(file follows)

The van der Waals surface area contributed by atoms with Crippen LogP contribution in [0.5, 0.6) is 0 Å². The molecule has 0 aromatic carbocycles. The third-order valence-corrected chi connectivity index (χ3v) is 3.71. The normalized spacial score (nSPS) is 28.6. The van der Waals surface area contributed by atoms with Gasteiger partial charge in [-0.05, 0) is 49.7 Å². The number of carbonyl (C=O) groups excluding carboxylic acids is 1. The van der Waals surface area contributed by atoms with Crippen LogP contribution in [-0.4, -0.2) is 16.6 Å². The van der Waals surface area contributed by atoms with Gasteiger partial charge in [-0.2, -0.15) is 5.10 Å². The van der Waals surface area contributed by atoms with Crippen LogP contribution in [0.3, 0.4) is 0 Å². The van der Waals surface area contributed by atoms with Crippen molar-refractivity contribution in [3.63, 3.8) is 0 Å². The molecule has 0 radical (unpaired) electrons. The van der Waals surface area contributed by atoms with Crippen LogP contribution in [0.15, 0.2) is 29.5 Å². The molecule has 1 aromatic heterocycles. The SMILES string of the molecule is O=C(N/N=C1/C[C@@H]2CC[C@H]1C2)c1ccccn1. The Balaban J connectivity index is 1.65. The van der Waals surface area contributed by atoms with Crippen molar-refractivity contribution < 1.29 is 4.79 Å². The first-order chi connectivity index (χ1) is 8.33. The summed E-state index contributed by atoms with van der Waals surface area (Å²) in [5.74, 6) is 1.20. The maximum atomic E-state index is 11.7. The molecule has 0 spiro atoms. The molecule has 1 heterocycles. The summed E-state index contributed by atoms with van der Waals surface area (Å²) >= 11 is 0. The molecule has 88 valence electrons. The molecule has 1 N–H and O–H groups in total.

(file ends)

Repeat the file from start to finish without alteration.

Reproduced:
The van der Waals surface area contributed by atoms with Crippen LogP contribution in [0.5, 0.6) is 0 Å². The molecule has 0 aromatic carbocycles. The third-order valence-corrected chi connectivity index (χ3v) is 3.71. The normalized spacial score (nSPS) is 28.6. The van der Waals surface area contributed by atoms with Gasteiger partial charge in [-0.05, 0) is 49.7 Å². The number of carbonyl (C=O) groups excluding carboxylic acids is 1. The van der Waals surface area contributed by atoms with Crippen LogP contribution in [-0.4, -0.2) is 16.6 Å². The van der Waals surface area contributed by atoms with Gasteiger partial charge in [-0.2, -0.15) is 5.10 Å². The van der Waals surface area contributed by atoms with Crippen LogP contribution in [0.3, 0.4) is 0 Å². The van der Waals surface area contributed by atoms with Crippen molar-refractivity contribution in [3.63, 3.8) is 0 Å². The molecule has 0 radical (unpaired) electrons. The van der Waals surface area contributed by atoms with Crippen LogP contribution in [0.15, 0.2) is 29.5 Å². The molecule has 1 aromatic heterocycles. The SMILES string of the molecule is O=C(N/N=C1/C[C@@H]2CC[C@H]1C2)c1ccccn1. The Balaban J connectivity index is 1.65. The van der Waals surface area contributed by atoms with Crippen molar-refractivity contribution < 1.29 is 4.79 Å². The first-order chi connectivity index (χ1) is 8.33. The summed E-state index contributed by atoms with van der Waals surface area (Å²) in [5.74, 6) is 1.20. The maximum atomic E-state index is 11.7. The molecule has 0 spiro atoms. The molecule has 1 heterocycles. The summed E-state index contributed by atoms with van der Waals surface area (Å²) >= 11 is 0. The molecule has 88 valence electrons. The molecule has 1 N–H and O–H groups in total.